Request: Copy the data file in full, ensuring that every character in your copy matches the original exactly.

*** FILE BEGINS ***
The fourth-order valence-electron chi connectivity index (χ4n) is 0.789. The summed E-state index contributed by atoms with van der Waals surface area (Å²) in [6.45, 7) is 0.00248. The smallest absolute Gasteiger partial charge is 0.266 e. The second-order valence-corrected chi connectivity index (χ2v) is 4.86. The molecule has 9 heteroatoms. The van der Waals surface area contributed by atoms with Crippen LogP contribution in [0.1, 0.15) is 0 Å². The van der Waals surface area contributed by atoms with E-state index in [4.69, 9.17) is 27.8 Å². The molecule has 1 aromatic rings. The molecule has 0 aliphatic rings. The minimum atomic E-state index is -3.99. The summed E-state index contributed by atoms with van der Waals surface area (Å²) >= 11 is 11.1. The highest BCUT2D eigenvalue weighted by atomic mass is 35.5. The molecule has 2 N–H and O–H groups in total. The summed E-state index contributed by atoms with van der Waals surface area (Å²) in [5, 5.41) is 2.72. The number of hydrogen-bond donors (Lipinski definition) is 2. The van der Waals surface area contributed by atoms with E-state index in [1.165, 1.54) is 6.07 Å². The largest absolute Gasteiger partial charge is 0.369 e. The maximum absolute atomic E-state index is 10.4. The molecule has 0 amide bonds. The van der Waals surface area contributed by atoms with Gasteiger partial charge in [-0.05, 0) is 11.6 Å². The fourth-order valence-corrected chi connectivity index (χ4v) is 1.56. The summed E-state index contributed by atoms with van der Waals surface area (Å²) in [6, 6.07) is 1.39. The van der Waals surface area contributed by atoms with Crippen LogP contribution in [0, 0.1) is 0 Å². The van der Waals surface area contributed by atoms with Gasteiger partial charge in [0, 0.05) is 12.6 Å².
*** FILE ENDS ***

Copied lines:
The fourth-order valence-electron chi connectivity index (χ4n) is 0.789. The summed E-state index contributed by atoms with van der Waals surface area (Å²) in [6.45, 7) is 0.00248. The smallest absolute Gasteiger partial charge is 0.266 e. The second-order valence-corrected chi connectivity index (χ2v) is 4.86. The molecule has 9 heteroatoms. The van der Waals surface area contributed by atoms with Crippen LogP contribution in [0.1, 0.15) is 0 Å². The van der Waals surface area contributed by atoms with E-state index in [4.69, 9.17) is 27.8 Å². The molecule has 1 aromatic rings. The molecule has 0 aliphatic rings. The minimum atomic E-state index is -3.99. The summed E-state index contributed by atoms with van der Waals surface area (Å²) >= 11 is 11.1. The highest BCUT2D eigenvalue weighted by atomic mass is 35.5. The molecule has 2 N–H and O–H groups in total. The summed E-state index contributed by atoms with van der Waals surface area (Å²) in [5, 5.41) is 2.72. The number of hydrogen-bond donors (Lipinski definition) is 2. The van der Waals surface area contributed by atoms with E-state index in [1.165, 1.54) is 6.07 Å². The largest absolute Gasteiger partial charge is 0.369 e. The maximum absolute atomic E-state index is 10.4. The molecule has 0 amide bonds. The van der Waals surface area contributed by atoms with Gasteiger partial charge in [-0.05, 0) is 11.6 Å². The fourth-order valence-corrected chi connectivity index (χ4v) is 1.56. The summed E-state index contributed by atoms with van der Waals surface area (Å²) in [6, 6.07) is 1.39. The van der Waals surface area contributed by atoms with Crippen LogP contribution in [0, 0.1) is 0 Å². The van der Waals surface area contributed by atoms with Gasteiger partial charge in [0, 0.05) is 12.6 Å².